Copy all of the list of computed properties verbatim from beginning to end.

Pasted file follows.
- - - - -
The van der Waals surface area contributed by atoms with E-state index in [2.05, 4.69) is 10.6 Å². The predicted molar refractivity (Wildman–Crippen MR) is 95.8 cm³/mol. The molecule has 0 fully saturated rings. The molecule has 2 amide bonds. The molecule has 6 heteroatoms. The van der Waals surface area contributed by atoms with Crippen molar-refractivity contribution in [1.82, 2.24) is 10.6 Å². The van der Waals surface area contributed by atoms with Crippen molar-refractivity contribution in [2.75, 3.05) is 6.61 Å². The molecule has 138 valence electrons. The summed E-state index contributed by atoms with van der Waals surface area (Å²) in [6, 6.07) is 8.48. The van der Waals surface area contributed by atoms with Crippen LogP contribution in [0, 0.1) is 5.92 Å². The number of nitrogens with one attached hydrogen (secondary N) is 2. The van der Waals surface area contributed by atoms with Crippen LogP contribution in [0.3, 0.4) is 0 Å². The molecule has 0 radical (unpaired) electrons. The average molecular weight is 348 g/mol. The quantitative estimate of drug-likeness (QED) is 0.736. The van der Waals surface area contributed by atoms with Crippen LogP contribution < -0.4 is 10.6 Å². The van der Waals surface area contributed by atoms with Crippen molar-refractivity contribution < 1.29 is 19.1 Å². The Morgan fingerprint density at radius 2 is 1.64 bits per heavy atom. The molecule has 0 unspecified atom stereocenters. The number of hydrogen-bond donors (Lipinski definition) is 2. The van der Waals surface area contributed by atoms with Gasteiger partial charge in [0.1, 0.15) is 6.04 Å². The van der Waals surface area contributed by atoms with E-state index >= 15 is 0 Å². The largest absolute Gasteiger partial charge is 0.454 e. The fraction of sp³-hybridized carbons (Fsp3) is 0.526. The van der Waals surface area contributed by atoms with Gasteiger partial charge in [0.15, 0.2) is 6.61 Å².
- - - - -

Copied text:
The van der Waals surface area contributed by atoms with E-state index in [2.05, 4.69) is 10.6 Å². The predicted molar refractivity (Wildman–Crippen MR) is 95.8 cm³/mol. The molecule has 0 fully saturated rings. The molecule has 2 amide bonds. The molecule has 6 heteroatoms. The van der Waals surface area contributed by atoms with Crippen molar-refractivity contribution in [1.82, 2.24) is 10.6 Å². The van der Waals surface area contributed by atoms with Crippen molar-refractivity contribution in [2.75, 3.05) is 6.61 Å². The molecule has 138 valence electrons. The summed E-state index contributed by atoms with van der Waals surface area (Å²) in [6, 6.07) is 8.48. The van der Waals surface area contributed by atoms with Crippen LogP contribution in [0, 0.1) is 5.92 Å². The number of nitrogens with one attached hydrogen (secondary N) is 2. The van der Waals surface area contributed by atoms with Crippen LogP contribution in [0.3, 0.4) is 0 Å². The molecule has 0 radical (unpaired) electrons. The average molecular weight is 348 g/mol. The quantitative estimate of drug-likeness (QED) is 0.736. The van der Waals surface area contributed by atoms with Crippen LogP contribution < -0.4 is 10.6 Å². The van der Waals surface area contributed by atoms with Crippen molar-refractivity contribution < 1.29 is 19.1 Å². The Morgan fingerprint density at radius 2 is 1.64 bits per heavy atom. The molecule has 0 unspecified atom stereocenters. The number of hydrogen-bond donors (Lipinski definition) is 2. The van der Waals surface area contributed by atoms with Gasteiger partial charge in [0.1, 0.15) is 6.04 Å². The van der Waals surface area contributed by atoms with E-state index >= 15 is 0 Å². The largest absolute Gasteiger partial charge is 0.454 e. The fraction of sp³-hybridized carbons (Fsp3) is 0.526. The van der Waals surface area contributed by atoms with Gasteiger partial charge in [0.15, 0.2) is 6.61 Å².